“When we ended up sharing the bill with R.E.M. at our album release,” Calder recalls, “they had become, in a six-month period, one of the best groups that we ever heard in the club, demonstrating their command over the small gesture.”
Calder says that The Q’s shared an outlook with R.E.M., The B-52s and Pylon (the great lost Athens band), one “that combined a sense of fun with the idea of artistic purpose and originality.” This put the band at odds with “the prevailing regional mentality of 1970s Southern Rock,” but it also gave the band a connection to “the emerging international system of New Wave and Punk,” which added to the band’s sense of mission. “Of course, we protested repeatedly and with great indignation that we really weren’t ‘New Wave.’ Looking around at the situation as it stands today, we were fortunate to have been called anything at all,” he says.
The Q’s put out three more full-length albums, releasing a pair for A&M in the mid ’80s (Ira Robbins, in The Trouser Press Record Guide, raved about Boston’s vocals on 1986’s Blue Tomorrow, calling them “exquisite–Linda Ronstadt meets Wanda Jackson and Sandy Denny”). They then closed out the decade with the ambitious, underrated World War Two Point Five. Calder describes their later work as “more melodic and interior.” You can add to that, especially with an ear turned toward World War Two Point Five, a sound that’s a bit more muscular, perhaps a result of the band continuing to get in touch with their inner Daniel Boones.
“The Q’s never disbanded or broke up,” Calder says, when asked about the comparatively quiet ’90s. “We did, however, keep a low profile, playing dates sporadically and–like Muhammad Ali at Manila–refusing to submit.” You can, however, expect to see more of The Swimming Pool Q’s, thanks to the recent reissue of The Deep End, complete with 13 bonus tracks–ranging from the unreleased four-track demo, “Walk Like a Chicken” to the Calder/Phillips co-write “Stingray,” a “Hot Rod Lincoln” for those surfing the new wave–and a lengthy band history written by Calder.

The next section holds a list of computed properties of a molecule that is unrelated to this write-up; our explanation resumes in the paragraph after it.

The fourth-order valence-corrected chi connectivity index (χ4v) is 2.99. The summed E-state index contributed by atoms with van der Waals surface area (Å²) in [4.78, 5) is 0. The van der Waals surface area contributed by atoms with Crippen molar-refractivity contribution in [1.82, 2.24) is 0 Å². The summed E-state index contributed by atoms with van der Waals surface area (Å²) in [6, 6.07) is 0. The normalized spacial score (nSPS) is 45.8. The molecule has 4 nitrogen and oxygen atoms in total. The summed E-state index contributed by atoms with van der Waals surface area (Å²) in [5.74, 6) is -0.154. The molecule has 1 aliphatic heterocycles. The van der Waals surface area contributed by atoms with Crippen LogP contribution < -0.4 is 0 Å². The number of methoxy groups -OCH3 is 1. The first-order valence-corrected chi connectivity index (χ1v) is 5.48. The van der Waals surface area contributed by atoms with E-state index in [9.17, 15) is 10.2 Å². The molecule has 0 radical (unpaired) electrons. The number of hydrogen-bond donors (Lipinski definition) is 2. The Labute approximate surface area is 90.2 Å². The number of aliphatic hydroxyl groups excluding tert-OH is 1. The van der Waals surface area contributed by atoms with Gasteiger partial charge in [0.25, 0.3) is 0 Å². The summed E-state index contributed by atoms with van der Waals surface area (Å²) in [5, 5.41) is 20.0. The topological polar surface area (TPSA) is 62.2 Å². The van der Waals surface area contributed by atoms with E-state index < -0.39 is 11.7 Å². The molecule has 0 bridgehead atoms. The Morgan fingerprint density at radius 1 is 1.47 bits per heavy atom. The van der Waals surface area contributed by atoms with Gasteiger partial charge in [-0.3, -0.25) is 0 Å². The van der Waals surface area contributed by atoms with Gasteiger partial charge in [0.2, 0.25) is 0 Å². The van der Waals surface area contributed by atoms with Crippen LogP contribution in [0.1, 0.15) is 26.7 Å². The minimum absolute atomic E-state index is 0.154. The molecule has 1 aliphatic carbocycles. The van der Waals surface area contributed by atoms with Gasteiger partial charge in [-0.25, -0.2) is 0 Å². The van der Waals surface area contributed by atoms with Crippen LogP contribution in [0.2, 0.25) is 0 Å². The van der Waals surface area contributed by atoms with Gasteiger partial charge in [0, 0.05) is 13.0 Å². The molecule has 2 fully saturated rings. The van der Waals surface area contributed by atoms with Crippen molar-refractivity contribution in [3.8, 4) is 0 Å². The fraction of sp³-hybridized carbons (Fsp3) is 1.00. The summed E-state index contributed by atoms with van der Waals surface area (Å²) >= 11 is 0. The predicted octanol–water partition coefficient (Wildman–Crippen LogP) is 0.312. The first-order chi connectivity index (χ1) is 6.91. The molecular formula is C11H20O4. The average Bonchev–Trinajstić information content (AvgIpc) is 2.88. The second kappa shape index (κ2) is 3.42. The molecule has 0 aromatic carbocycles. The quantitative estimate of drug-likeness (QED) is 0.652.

There’s also the upcoming release of The Royal Academy of Reality, an album that’s been waiting in the wings since being conceived in ’92 and completed in ’98. “It has become an elaborate disc that is a little dense, possibly ‘baroque,’ as rock critics would say,” offers Calder. “I would like to think of it as simultaneously homemade and sophisticated.”
And what can the crowd expect from a 21st-century show from The Swimming Pool Q’s? “We perform songs from our entire 23-year repertoire, from The Deep End through our A&M and Capitol albums to our forthcoming release,” Calder says. The lineup is essentially the same as it was in 1982–Anne Richmond Boston, vocals; Bill Burton, drums; Jeff Calder, guitar, vocals; Bob Elsey, lead guitar, with Tim DeLaney (from Atlanta’s Sightseers) on bass.
After their new album is released, Calder says The Q’s plan to reissue the rest of their back catalog, giving each disc The Deep End treatment by including bonus tracks and extensive historical notes. “At the end of the day, when taken as a whole, they should come to resemble one long story with a happy ending,” Calder says.
“I read yesterday that Chubby Checker thinks that he should receive the Nobel Prize for his celebrated trilogy of ‘The Pony,’ ‘The Twist,’ and ‘The Fly,’” Calder says, then adds, “and which of us would deny Checker his due?”
If Checker gets his Nobel prize, Calder hopes (with tongue planted firmly in cheek) that “perhaps he’ll open the door with our Swedish friends for The Swimming Pool Q’s project.”
If that day does come, Calder is ready: “One day we’ll be waving a statue, knocking back the schnapps, and driving real slow down Franklin Street with our fat, white New Wave asses sticking three feet out the window.”